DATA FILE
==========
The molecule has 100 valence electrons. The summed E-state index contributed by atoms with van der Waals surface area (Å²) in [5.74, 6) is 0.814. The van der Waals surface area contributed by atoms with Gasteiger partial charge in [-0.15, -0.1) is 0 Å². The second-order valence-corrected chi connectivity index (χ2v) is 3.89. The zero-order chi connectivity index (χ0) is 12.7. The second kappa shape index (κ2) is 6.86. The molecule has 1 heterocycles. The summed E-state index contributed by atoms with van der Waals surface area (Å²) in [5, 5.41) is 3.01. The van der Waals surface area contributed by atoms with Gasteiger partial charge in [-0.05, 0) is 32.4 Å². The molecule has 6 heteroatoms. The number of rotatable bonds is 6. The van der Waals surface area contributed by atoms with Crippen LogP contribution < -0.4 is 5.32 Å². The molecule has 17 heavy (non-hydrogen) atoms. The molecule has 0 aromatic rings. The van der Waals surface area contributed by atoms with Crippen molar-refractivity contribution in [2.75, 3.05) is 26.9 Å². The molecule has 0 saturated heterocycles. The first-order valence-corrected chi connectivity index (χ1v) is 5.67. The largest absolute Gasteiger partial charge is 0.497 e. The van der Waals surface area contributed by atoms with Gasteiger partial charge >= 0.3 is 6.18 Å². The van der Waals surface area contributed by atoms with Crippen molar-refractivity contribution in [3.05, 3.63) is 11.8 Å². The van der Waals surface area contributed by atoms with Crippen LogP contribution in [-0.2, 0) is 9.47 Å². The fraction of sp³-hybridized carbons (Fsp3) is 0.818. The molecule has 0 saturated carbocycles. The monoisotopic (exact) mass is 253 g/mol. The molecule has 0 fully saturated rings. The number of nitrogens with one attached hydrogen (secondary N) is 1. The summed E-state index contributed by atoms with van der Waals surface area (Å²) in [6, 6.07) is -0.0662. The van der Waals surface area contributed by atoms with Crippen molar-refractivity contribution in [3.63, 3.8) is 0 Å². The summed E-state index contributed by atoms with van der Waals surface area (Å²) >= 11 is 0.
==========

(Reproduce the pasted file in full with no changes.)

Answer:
The molecule has 100 valence electrons. The summed E-state index contributed by atoms with van der Waals surface area (Å²) in [5.74, 6) is 0.814. The van der Waals surface area contributed by atoms with Gasteiger partial charge in [-0.15, -0.1) is 0 Å². The second-order valence-corrected chi connectivity index (χ2v) is 3.89. The zero-order chi connectivity index (χ0) is 12.7. The second kappa shape index (κ2) is 6.86. The molecule has 1 heterocycles. The summed E-state index contributed by atoms with van der Waals surface area (Å²) in [5, 5.41) is 3.01. The van der Waals surface area contributed by atoms with Gasteiger partial charge in [-0.05, 0) is 32.4 Å². The molecule has 6 heteroatoms. The number of rotatable bonds is 6. The van der Waals surface area contributed by atoms with Crippen LogP contribution < -0.4 is 5.32 Å². The molecule has 17 heavy (non-hydrogen) atoms. The molecule has 0 aromatic rings. The van der Waals surface area contributed by atoms with Crippen molar-refractivity contribution in [2.75, 3.05) is 26.9 Å². The molecule has 0 saturated heterocycles. The first-order valence-corrected chi connectivity index (χ1v) is 5.67. The largest absolute Gasteiger partial charge is 0.497 e. The van der Waals surface area contributed by atoms with Gasteiger partial charge >= 0.3 is 6.18 Å². The van der Waals surface area contributed by atoms with Crippen molar-refractivity contribution in [3.05, 3.63) is 11.8 Å². The van der Waals surface area contributed by atoms with Crippen LogP contribution in [-0.2, 0) is 9.47 Å². The fraction of sp³-hybridized carbons (Fsp3) is 0.818. The molecule has 0 saturated carbocycles. The monoisotopic (exact) mass is 253 g/mol. The molecule has 0 fully saturated rings. The number of nitrogens with one attached hydrogen (secondary N) is 1. The summed E-state index contributed by atoms with van der Waals surface area (Å²) in [6, 6.07) is -0.0662. The van der Waals surface area contributed by atoms with Crippen molar-refractivity contribution in [3.63, 3.8) is 0 Å². The summed E-state index contributed by atoms with van der Waals surface area (Å²) >= 11 is 0.